Costly land also means that property developers are likely to push for high plot ratios on a relatively small plot to maximise returns on development.

Many property developers build shopping malls as part of integrated developments. For example, Eco World Development Group Bhd’s joint-venture Bukit Bintang City Centre, which has a gross development value of RM8 billion, boasts a lifestyle mall to complement its office towers, serviced residences and hotel.

I-Bhd, meanwhile, is constructing a one million sq ft NLA shopping centre at a gross development cost of RM799 million as part of its Central i-City project.

Tropicana Corp Bhd’s three projects also feature malls, namely in its integrated development Tropicana Gardens, the Tropicana Metropark township in Subang Jaya and the Tropicana Danga Bay development in Johor.Tropicana used to own Tropicana City Mall but sold it along with the Tropicana City Office Tower to CapitaLand Malaysia Mall Trust for RM540 million cash in 2015.

The general thinking seems to be that if there are high-rise serviced apartments, hotels and offices, there must be demand for a mall.

But Savills Malaysia managing director Allan Soo says it is not a good idea to just rely on the population of an integrated development to sustain a mall, unless it is sufficiently large, like a township or an urban centre.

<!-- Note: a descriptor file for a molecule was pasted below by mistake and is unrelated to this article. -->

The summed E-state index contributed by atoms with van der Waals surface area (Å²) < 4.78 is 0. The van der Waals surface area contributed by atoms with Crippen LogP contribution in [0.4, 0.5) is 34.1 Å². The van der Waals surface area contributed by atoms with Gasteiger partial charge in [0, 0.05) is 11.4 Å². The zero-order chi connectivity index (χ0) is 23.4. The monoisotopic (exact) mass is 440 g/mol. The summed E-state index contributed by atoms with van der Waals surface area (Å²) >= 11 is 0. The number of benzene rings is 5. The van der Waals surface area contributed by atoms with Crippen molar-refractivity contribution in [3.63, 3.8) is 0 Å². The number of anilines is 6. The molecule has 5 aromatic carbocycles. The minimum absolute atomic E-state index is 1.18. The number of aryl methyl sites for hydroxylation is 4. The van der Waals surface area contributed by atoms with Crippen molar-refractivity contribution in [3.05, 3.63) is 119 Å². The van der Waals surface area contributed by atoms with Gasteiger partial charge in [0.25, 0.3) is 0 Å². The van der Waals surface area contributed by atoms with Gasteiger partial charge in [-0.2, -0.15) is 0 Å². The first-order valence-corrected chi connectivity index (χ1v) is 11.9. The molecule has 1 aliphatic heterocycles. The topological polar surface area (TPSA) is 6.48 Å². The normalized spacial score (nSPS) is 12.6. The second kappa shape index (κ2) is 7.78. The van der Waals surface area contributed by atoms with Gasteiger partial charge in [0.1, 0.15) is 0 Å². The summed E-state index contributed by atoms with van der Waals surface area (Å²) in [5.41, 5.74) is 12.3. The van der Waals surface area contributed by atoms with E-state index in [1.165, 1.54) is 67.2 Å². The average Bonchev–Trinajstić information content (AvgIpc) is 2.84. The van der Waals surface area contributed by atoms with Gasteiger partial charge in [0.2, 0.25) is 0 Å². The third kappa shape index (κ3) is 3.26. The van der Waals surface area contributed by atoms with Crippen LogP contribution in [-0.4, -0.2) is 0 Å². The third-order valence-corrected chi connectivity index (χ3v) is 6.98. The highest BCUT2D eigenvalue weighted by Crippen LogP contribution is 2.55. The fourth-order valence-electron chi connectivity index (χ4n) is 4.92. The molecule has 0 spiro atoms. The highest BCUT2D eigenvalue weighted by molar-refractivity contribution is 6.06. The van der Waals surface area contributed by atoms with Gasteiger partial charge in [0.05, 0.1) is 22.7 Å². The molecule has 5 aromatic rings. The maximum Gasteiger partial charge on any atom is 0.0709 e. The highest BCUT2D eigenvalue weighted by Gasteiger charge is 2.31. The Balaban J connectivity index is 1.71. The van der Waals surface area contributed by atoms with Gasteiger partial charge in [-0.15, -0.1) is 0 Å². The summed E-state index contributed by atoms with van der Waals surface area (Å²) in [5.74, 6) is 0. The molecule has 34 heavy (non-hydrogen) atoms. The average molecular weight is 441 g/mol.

“You can’t support a mall with 1,000 people living in a condominium. You need a whole population. It’s about the 5, 10 and 15-minute-drive catchment areas.

“It is not that having apartments there is no good; it’s a good thing. But it’s also about the amount of traffic that could potentially come. The whole place has to be an urban centre,,” he adds.

According to Soo, the first thing retail consultants do before planning a mall is to do an assessment to understand how well a particular market can support a mall.

Broadly speaking, a 300,000 sq ft to 500,000 sq ft mall needs a minimum market of 200,000 to 300,000 people. A larger mall will have to be in the vicinity of much larger primary and secondary catchment areas.